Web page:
The Dallas Cowboys need a new left guard. All signs are pointing to the Cowboys addressing the position in the first round as two of the top collegiate guards, Zion Johnson and Kenyon Green, project to come off the board right around when the Cowboys are picking. That’s convenient.
But what if the Cowboys go a different direction at pick 24? They have three of the top wide receiver prospects, Drake London, Chris Olave, and Treylon Burks, as part of their 30 pre-draft visitors. It’s certainly possible they go wide receiver if one of the players they absolutely love falls to them. If that happens what the should Cowboys do about the guard position?
The bad thing about missing out on a guard in round one is that there isn’t a list of players readily awaiting in round two. The next couple of prospects, Darian Kinnard and Jamaree Salyer might be options, but they could be a bit of reach that early, especially if a great value pick awaits them at 56. For that reason, we’re going to start our search in round three.
Today, we’re going to identify four later-round players who have the upside to slide into the starting left guard spot.
Sean Rhyan, UCLA, 6’4” 321 lbs
Current draft position: 84th
Hanging out as the Bruins’ left tackle over the past three seasons, this former rugby player has made a great transition to football, a sport he didn’t start playing until high school. He has flourished at UCLA and was even a true starter as a freshman. If he can adapt that well, then he should have no problem sliding over to guard where his shorter arms won’t make him so vulnerable to those lengthy edge rushers.
What to love about him: He does such a fantastic job of putting himself in the right position. He is quick to his spots, shows good bend, and does a decent job getting to the second level. With improvement shown each year and 31 college games already under his belt, Rhyan has the traits to be a quality guard at the next level.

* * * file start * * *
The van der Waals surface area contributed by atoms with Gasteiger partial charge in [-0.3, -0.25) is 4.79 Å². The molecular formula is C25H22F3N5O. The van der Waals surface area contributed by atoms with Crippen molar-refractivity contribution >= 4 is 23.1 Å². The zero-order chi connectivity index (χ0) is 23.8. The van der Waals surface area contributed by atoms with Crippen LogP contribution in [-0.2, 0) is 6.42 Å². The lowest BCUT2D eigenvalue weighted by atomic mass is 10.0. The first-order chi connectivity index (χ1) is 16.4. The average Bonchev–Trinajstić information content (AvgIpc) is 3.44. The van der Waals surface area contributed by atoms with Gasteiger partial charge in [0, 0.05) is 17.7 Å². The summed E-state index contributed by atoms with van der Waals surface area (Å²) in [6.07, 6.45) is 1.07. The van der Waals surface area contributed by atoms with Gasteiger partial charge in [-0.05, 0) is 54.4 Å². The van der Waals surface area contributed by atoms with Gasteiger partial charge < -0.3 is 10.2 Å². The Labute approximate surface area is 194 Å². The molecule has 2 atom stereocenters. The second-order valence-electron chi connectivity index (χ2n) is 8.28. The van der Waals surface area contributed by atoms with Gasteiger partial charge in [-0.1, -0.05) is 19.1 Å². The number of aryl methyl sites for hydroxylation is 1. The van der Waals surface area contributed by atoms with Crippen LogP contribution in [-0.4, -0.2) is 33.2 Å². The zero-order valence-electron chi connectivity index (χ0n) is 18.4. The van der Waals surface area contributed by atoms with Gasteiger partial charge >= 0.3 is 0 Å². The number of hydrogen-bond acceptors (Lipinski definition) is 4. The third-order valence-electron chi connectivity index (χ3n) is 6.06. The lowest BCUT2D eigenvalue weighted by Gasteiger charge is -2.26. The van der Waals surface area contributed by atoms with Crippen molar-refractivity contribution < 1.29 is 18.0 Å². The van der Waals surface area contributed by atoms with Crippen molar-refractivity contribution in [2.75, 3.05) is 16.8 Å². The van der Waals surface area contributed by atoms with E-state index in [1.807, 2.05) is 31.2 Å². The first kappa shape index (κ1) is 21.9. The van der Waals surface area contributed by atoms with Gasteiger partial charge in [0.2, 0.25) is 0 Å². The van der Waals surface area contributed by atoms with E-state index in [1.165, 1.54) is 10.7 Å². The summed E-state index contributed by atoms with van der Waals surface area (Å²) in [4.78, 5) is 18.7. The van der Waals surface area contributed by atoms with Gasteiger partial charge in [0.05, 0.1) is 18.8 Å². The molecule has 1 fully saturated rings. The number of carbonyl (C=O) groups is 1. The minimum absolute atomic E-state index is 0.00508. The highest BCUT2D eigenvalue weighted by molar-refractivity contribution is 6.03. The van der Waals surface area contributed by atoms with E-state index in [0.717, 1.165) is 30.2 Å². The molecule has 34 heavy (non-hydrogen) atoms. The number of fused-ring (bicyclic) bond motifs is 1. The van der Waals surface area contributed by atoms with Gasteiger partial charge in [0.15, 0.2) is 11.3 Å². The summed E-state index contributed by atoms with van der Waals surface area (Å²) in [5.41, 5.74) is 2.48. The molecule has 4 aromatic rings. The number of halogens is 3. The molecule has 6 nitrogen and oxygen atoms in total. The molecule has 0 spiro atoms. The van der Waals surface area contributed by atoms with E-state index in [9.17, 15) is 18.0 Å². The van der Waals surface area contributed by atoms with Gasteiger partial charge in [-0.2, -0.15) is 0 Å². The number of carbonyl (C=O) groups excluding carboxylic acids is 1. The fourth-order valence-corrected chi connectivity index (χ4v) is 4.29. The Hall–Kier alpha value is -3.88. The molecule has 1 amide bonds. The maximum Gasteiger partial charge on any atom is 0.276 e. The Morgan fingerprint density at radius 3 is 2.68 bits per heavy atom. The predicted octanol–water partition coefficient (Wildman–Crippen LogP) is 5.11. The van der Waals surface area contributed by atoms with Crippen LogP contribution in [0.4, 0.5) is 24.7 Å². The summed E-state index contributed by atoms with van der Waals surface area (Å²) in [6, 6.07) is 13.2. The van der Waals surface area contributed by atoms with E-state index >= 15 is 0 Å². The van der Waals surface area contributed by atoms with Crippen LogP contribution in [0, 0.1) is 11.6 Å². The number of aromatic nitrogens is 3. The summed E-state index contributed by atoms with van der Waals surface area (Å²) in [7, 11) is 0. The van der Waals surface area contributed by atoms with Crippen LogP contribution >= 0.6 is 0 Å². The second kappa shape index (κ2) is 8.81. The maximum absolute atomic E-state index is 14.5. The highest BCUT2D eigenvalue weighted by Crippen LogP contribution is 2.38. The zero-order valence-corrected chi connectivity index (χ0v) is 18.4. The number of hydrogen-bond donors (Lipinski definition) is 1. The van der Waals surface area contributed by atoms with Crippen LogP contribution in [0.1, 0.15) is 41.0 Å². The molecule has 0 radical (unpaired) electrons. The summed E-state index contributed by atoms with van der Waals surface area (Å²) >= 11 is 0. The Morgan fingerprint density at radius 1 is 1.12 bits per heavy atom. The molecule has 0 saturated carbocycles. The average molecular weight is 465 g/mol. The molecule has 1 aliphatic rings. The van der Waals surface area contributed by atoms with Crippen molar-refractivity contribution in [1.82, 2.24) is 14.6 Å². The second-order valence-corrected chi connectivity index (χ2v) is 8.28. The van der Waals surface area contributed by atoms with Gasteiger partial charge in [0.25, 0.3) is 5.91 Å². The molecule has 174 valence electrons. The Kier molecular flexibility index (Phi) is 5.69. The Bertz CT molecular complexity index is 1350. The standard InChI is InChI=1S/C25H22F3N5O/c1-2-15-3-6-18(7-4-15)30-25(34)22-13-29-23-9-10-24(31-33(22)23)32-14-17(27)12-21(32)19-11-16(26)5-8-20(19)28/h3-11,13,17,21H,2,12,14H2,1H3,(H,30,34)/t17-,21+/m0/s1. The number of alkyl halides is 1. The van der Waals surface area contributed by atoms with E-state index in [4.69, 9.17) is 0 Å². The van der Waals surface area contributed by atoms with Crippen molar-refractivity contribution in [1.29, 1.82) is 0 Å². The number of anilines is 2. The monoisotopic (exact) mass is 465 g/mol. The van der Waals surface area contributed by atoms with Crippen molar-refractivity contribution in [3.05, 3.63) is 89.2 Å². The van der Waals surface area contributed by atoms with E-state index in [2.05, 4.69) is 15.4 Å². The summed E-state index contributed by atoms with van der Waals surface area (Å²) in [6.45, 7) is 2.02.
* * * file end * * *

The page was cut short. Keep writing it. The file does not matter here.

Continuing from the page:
What needs a bit of work: He has great overall size, but short arms. His footwork and hand placement can be a little slow. He can get caught leaning and can struggle if he falls out of position early. He moves well, but his second-level processing isn’t quick enough. He can start a little too fast (tagged for multiple false start penalties) and finish a little too early.
When should the Cowboys target him: It could be close whether he makes it to pick 88. If the team loves him, they might want to consider packaging one of their many fifth-round picks to move up a little to secure his services in the middle of the third round.
Ed Ingram, LSU, 6’3” 307 lbs
Current draft position: 89th
From a pure talent perspective, the Tigers’ Ed Ingram is one of my pet cats of this draft class, but it’s hard to figure out when he might be selected. He’s got a pretty high range of outcomes. It’s possible his 2018 suspension (arrested for aggravated sexual assault, charges dismissed) plays a part in that. He returned the very next season and helped LSU win a National title.
What to love about him: He plays with a lot of power, has violent hands, and uses his size extremely well. He does a good job squaring up and holds blocks in pass protection. Ingram also has good athleticism, gets out in the second level, and moves bodies in the run game. He’s a savvy player who recognizes the action quickly. Despite his early troubles, he has shown a lot of maturity in recent years and was seen as a team leader.